Current EU Sports Policy
Sport is an area of relatively new responsibilities for the EU, acquired only with the entry into force of the Lisbon Treaty in December 2009. The EU is responsible for developing evidence-based policy, as well as fostering cooperation and managing initiatives across Europe to support physical activity and sport. A specific budget line was made available for the first time in the 2014-2020 period under the Erasmus+ program to support sport projects and networks.
The EU is working towards achieving the goals of greater equity and openness in sporting competitions and greater protection of sport practitioners ‘ moral and physical integrity while taking into account the specific nature of sport. In particular, the EU covers three sport activity areas:
(1) the role of sport in society;
(2) its economic dimension; and
(3) the sport sector’s political and legal framework.
ACHIEVEMENTS AND POLICY DEVELOPMENTS
White Paper on sport and the Pierre de Coubertin action plan (2007)
The first’ complete initiative’ in sport by the EU was the White Paper on Sport for July 2007 from the Commission. The Commission has collected useful evidence on issues to be addressed in the future through the implementation of the proposed measures. Several objectives were envisaged in the White Paper, such as enhancing the role of sport in society, promoting public health through physical activity, boosting voluntary activity, enhancing the economic dimension of sport and the free movement of players, combating doping, corruption and money laundering, and controlling media rights, among many other objectives.
Developing the European dimension in sport
This is the Commission’s first policy document on sport adopted since the Treaty of Lisbon came into force. This communication stresses the potential of sport to contribute substantially to the overall objectives of the Europe 2020 strategy, recognizing that sport enhances employability and supports social integration.
The communication from the Commission also proposes that the EU should sign the Council of Europe Anti-Doping Convention, develop and implement safety measures and safety requirements for international sports events, make progress to implement national objectives based on the guidelines on physical activity and develop standards for disabled access to sports events and venues and the EU’s physical activities.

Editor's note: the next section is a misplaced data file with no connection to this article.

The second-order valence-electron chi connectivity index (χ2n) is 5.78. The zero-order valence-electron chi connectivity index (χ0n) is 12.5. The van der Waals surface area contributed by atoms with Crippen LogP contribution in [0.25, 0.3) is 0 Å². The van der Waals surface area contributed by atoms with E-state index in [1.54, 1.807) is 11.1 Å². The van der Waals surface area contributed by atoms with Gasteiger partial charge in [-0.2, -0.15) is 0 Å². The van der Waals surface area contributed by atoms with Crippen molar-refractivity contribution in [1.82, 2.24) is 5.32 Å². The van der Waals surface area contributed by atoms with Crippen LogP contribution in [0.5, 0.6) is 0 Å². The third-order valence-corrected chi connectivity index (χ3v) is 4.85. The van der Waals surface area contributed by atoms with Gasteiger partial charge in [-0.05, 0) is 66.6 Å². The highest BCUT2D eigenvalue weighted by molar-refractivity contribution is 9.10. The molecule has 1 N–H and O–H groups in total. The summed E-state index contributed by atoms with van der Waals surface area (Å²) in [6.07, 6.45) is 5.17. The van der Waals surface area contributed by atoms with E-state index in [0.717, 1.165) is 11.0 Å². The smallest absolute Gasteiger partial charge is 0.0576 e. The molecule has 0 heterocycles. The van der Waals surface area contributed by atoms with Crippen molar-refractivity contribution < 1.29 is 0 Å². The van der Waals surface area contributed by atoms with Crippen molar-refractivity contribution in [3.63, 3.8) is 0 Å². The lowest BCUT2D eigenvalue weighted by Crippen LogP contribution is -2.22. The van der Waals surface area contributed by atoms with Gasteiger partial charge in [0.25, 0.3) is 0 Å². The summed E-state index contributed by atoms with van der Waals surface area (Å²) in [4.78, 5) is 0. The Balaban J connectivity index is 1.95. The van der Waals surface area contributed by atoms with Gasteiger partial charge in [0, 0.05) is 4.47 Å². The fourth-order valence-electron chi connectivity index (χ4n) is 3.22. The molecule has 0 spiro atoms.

EU Work Plans for Sport (2014-2017 and 2017-2020)
The EU Sport Work Plan represents the European Sports Policy’s most important document. The Council adopted the first plan in its 20 May 2011 Resolution, and the second in its 21 May 2014 Resolution.Three priorities were set out in the 2014-2017 plan: sport integrity, its economic dimension and the sports-society relationship. The Member States and the Commission have established five expert groups in order to deal with these topics of priority, which cover match-fixing, good governance, the economic dimension of sport, health-improving physical activity (HEPA) and the development of sports human resources.
The new EU work program for sport (2017-2020) was adopted by the Education, Youth, Culture and Sport Council at the Sports Meeting on 23 May 2017. The overall objective is:
– Sports integrity, with emphasis on governance, child safety and the fight against matchfixing, doping and corruption;
– The economic dimension of the sport and digital single market innovation;
– Focusing on social inclusion, coaches, media, environment, health, education and sport diplomacy.
In the 2014-2020 EU Education, Training, Youth and Sport program, sport is a part of Erasmus+. 1.8% of the annual budget for Erasmus+ is spent on sport-related activities in order to support European sports partnerships and not-for-profit European sports events. The program should also help strengthen the foundation for the establishment of policy, i.e. fund studies. Тhe program also supports dialog with relevant EU stakeholders.